- Sumner High School
Dr. Kenneth Brown Billups
Choir programs in St. Louis Public Schools are greatly indebted to the determined efforts of Kenneth Billups. After receiving a master’s degree in music in 1947 from Northwestern University, the St. Louis native returned to his hometown to become a music teacher for Sumner High School, his alma mater and the oldest African American high school west of the Mississippi. He would go on to found and supervise the honors music program in the St. Louis Public Schools. As president of the National Association of Negro Musicians, Billups received wide acclaim for his influence on the development of music in St. Louis. He was perhaps most recognized for directing the Legend Singers, a renowned choral group that featured greats such as Grace Bumbry and Robert McFerrin.
Relentlessly active, Billups also taught as an adjunct professor of music at the University of Missouri-St. Louis in the late 1970s. He even hosted a television show called God’s Musical World. Billups served as director of the Legend Singers, who continue to perform, until his death in 1985. Billups Avenue in the Ville, the neighborhood where he was born, is named in his honor.
Posted: Wednesday, September 10, 2014 9:09 am
The A’Cappella Reunion Choir Concert , under the direction of Dr. Doris Jones Wilson, will lead a tribute to Dr. Kenneth Brown Billups at 4 p.m. Sunday, September 14 at the Antioch Baptist Church, preceded by a Dinner Dance at 6 p.m. Saturday, September 13 at the Renaissance Airport Hotel.
The tribute will feature several former choir directors and student directors of the Sumner A’Cappella Choir, as well as melodious voices coming from far and near representing Sumner High classes of the fifties through the eighties. Participants have been rehearsing all this summer, filled with an abundance of anticipation and aspiration to sing the songs formerly taught, arranged and directed by Dr. Billups.
His work in music included his service as Minister of Music and director of the Chancel Choir at Antioch Baptist Church and as choral director and music teacher at Sumner High School, 1949 – 1976, before becoming Superintendent of Music for St. Louis Public Schools for the school year 1975/1976. The choir won many awards while he was the director.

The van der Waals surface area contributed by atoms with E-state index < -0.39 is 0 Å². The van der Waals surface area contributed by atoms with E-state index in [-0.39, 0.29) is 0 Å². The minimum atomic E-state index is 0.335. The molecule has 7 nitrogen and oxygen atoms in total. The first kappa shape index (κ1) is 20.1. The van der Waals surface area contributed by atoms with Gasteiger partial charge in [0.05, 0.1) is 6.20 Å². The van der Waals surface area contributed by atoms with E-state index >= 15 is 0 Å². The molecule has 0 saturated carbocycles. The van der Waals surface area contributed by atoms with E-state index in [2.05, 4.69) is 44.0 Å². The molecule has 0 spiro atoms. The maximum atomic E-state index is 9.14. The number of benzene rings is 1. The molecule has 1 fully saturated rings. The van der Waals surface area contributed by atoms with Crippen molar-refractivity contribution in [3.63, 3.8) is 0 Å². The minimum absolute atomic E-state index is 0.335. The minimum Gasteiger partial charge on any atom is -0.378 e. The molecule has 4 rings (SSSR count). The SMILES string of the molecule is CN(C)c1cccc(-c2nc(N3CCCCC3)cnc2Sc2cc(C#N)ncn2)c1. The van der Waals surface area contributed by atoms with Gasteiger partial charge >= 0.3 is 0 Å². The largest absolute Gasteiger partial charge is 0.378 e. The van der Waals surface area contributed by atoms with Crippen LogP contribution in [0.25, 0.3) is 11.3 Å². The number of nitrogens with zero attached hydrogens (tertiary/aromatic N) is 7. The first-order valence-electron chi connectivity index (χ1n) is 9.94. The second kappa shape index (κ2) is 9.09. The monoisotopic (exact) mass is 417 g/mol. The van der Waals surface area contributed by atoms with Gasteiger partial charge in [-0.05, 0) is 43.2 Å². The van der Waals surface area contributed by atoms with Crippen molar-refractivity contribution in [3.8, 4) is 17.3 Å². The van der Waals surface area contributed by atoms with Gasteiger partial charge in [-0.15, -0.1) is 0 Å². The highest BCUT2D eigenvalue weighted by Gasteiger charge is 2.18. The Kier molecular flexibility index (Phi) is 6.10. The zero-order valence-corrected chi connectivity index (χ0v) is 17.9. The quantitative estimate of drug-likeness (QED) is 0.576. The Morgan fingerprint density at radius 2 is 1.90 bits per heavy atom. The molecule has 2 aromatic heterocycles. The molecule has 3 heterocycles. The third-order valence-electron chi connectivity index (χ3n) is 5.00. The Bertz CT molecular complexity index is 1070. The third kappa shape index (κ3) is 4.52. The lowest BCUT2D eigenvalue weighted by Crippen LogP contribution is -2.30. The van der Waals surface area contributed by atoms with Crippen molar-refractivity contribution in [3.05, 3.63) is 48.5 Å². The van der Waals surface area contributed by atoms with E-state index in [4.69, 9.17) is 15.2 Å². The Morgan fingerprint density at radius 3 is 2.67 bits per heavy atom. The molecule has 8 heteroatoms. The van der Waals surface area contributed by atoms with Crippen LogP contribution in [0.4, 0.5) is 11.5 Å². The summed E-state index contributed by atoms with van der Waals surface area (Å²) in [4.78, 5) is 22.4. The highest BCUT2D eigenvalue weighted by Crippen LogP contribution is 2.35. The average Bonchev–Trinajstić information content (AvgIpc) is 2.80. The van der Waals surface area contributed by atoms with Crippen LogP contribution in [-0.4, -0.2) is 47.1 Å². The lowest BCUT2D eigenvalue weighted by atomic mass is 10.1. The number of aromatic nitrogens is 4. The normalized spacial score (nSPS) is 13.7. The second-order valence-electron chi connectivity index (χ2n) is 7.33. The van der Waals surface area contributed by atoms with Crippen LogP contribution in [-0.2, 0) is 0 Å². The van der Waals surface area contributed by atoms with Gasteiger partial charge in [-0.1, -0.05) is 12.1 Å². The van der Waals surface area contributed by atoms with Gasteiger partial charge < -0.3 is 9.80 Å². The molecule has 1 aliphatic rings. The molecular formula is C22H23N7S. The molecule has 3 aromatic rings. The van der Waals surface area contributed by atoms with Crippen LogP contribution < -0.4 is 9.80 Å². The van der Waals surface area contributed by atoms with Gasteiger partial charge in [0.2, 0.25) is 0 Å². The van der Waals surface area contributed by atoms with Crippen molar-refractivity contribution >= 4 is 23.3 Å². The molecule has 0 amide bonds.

He also was a visiting professor of voice, composition, and choral technique at Northwestern University, Lincoln University and Texas Southern University.
He loved music throughout his life. He sang in the choirs at Antioch Baptist Church where he was baptized by the late Dr. William L. Perry and went through every department of the Sunday School from Cradle Roll to Adult.
Dr. Billups wrote six original pageants: "Rolling Along in Negro Song," 1945; "NOAH"; "Alpha to Omega," 1974; "Sumner High School 100th Anniversary Festival,” 1974; and "The Magic of Black Music" presented at Westport Playhouse in 1982. He wrote and arranged “Cert'ly Lord,” “I Stood on the River of Jordan,” “I want Jesus to walk with me,” “Cain and Abel,” “My Soul is a Witness,” “New Born Again” and “Stand the Storm.”
Dr. Billups states that his trademark has been coming forth with unusual musical ventures such as the Legend Singers; God's Musical World, which is a KTVI Channel Two weekly musical program; the Wings Over Jordan Choir; and guest choral director for the St. Louis Symphony Orchestra on more than 20 occasions.
He was recognized by and received awards from the City of St. Louis, National Urban League, Northwestern University, Kappa Alpha Psi Fraternity, St. Louis American newspaper, St. Louis Argus newspaper, National Association of Negro Musicians, Sigma Gamma Rho Sorority, Missouri Music Educators, National Guild of Community Music Schools, and the Antioch Baptist Church. Lincoln University conferred on him the Doctor of Humane Letters degree in 1978 of which he was most proud.
Dr. Billups, a native of St. Louis, was born April 15, 1918, the second son of the late Rev. and Mrs. Louis Billups. He was educated in the St. Louis Public Schools and graduated from Sumner High School. His college training began at Lincoln University, where he played varsity basketball and earned a Bachelor's degree in Biology. He earned a Bachelor of Music and Master of Music degrees at Northwestern University, 1945-47. Further graduate work was done at Washington University in St. Louis.
Born to the union of Kenneth and his wife, Florence White Billups, were four children, Kathleen, Karla, Karyl and Kenneth Jr.
This tribute concert is one of several “Kick Off “ events leading toward the 140th Anniversary of the Charles Sumner High School to be held in June of 2015 at the Chase Park Plaza Hotel. Charles Sumner High School, founded in 1875, was the first African-American high school west of the Mississippi.
These tribute events were organized by Elaine Smith, Sumner High School alumna.